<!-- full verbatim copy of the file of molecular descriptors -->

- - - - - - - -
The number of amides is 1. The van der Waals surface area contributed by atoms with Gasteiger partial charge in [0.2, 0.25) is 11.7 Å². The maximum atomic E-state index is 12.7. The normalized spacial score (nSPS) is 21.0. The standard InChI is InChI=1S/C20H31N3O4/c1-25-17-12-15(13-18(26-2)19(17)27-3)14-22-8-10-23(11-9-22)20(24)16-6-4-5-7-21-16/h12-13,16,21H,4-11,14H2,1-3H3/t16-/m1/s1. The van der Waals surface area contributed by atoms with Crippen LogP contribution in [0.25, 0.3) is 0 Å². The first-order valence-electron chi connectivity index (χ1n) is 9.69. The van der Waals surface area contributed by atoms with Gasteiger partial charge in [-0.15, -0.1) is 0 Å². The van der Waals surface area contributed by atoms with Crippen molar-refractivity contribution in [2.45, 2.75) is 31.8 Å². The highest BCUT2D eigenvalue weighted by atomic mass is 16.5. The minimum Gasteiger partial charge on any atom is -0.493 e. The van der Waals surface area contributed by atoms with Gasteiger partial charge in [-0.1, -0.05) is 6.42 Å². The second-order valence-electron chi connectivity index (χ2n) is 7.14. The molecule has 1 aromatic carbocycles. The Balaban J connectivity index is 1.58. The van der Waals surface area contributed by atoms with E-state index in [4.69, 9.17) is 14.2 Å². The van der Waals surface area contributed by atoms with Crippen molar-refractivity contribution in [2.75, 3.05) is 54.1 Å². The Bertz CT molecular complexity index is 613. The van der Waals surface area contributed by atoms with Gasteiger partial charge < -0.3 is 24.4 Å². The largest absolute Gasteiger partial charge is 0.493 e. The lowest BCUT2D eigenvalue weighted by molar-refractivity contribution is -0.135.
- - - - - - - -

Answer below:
The number of amides is 1. The van der Waals surface area contributed by atoms with Gasteiger partial charge in [0.2, 0.25) is 11.7 Å². The maximum atomic E-state index is 12.7. The normalized spacial score (nSPS) is 21.0. The standard InChI is InChI=1S/C20H31N3O4/c1-25-17-12-15(13-18(26-2)19(17)27-3)14-22-8-10-23(11-9-22)20(24)16-6-4-5-7-21-16/h12-13,16,21H,4-11,14H2,1-3H3/t16-/m1/s1. The van der Waals surface area contributed by atoms with Crippen LogP contribution in [0.25, 0.3) is 0 Å². The first-order valence-electron chi connectivity index (χ1n) is 9.69. The van der Waals surface area contributed by atoms with Gasteiger partial charge in [-0.15, -0.1) is 0 Å². The van der Waals surface area contributed by atoms with Crippen molar-refractivity contribution in [2.45, 2.75) is 31.8 Å². The highest BCUT2D eigenvalue weighted by atomic mass is 16.5. The minimum Gasteiger partial charge on any atom is -0.493 e. The van der Waals surface area contributed by atoms with Gasteiger partial charge in [-0.1, -0.05) is 6.42 Å². The second-order valence-electron chi connectivity index (χ2n) is 7.14. The molecule has 1 aromatic carbocycles. The Balaban J connectivity index is 1.58. The van der Waals surface area contributed by atoms with E-state index in [4.69, 9.17) is 14.2 Å². The van der Waals surface area contributed by atoms with Crippen molar-refractivity contribution in [2.75, 3.05) is 54.1 Å². The Bertz CT molecular complexity index is 613. The van der Waals surface area contributed by atoms with Gasteiger partial charge < -0.3 is 24.4 Å². The largest absolute Gasteiger partial charge is 0.493 e. The lowest BCUT2D eigenvalue weighted by molar-refractivity contribution is -0.135.